My dad's last job was Finance Director for the City of Delano and hence a master at Excel Spreadsheets. He knew Pivot Tables and VLookups before Pivot Tables had it's own ICON on the Excel Toolbar. With the Click of a button, he started Macros that magically checked and referenced hundreds of other spreadsheet files and cells. His city financial reports were awarded for their awesomeness.

Yet, he never attended an award ceremony in his honor. My dad was the most humble, selfless person I've ever known, growing up in a large family and raising his brothers and sisters.  He even put most of them through college.

He was an amazing man and an amazing dad. He loved his life, his wife, his family.  I really miss him.

Take a moment today to remember and honor a family member (alive or passed) who has influenced your life because you never know how different your life may become...

Jay R Aguda

Wednesday, December 1, 2010

Prezi, the UnPowerPointy, Presentation tool

I blogged briefly about this in passing a month or so ago, but I thought it was worth mentioning again.

It's slide #6. I need to go back to slide #2 before the bell rings to show the "big picture" again. Backspace. Backspace. Backspace. Backspace. Ugh. This is much easier if I just exit the presentation (Esc) and view the 2nd slide again. Ok. We're back on slide #2. But the characters on slide #2 are way too small...back to slide #6.

Yes, if you're like me you metacognitively have conversations with yourself about your delivery and the quality of your presentation right in the midst of your presentation.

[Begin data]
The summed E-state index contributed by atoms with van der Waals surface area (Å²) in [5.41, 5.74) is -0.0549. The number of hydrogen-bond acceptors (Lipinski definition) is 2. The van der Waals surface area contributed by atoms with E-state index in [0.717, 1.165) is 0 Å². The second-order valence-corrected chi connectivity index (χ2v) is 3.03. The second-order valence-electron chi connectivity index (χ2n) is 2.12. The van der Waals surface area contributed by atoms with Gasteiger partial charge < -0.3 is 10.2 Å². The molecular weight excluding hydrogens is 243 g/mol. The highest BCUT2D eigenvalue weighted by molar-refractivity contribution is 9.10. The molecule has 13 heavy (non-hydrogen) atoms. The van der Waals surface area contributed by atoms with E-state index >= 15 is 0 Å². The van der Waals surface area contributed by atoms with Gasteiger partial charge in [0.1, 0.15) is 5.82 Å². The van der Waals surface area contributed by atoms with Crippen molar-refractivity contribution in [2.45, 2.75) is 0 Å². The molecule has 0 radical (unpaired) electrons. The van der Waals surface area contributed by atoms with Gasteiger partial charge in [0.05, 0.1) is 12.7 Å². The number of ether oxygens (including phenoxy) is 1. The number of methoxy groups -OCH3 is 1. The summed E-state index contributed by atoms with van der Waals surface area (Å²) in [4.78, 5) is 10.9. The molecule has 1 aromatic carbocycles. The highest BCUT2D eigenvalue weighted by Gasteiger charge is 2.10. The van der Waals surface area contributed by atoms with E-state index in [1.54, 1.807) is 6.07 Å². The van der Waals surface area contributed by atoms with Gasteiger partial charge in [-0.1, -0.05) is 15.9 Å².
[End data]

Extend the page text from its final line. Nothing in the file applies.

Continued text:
Enter Prezi. Prezi is a new presentation tool that veers away from the SLIDE paradigm that we are all so used to in presentations. PowerPoint linearity is what we're used to creating, but we're all realizing (the way we jump back and forth to different slides) that our brains (and our students' brains) don't deal with new and nebulous content in a linear fashion. (If it were that easy.) Learning involves bringing clumps of ideas into long term storage throughout multiple locations in our cerebral cortex. But these ideas only have meanings when the learners are in an environment where they can interconnect these ideas. Hence, we ask children to brainstorm using graphic organizers, bubbles, venn diagrams, etc. etc to help them solidify and make connections with what they have just learned.

Prezi has the ability to turn a didactic presentation into this kind of environment. Prezi uses Adobe Flash technology to present ideas in a playful way, zooming and rotating about text and images as if all these ideas where thrown on a giant white board. This would have been the perfect answer to my dilemma above, if I needed to get back to the "big picture" I would just zoom out.

With Prezi, you can program it fly about on a pre-defined path, or zoom and click onto content at the user's discretion. It's pretty amazing. And the best part, it's free for educators.

So, Go! Make some prezis and post links to them here. Embed them if you like :)

I'm still on the fence about Prezi replacing PowerPoints exclusively. There are many things that a Prezi cannot do (You can't print prezis, add photo rich detail) however for "big idea" lectures or introducing particular topics, Prezi is the way to go.

"But," to quote Lavar Burton from Reading Rainbow, "you don't have to take my word for it."

Watch it in full-screen for the full-effect :)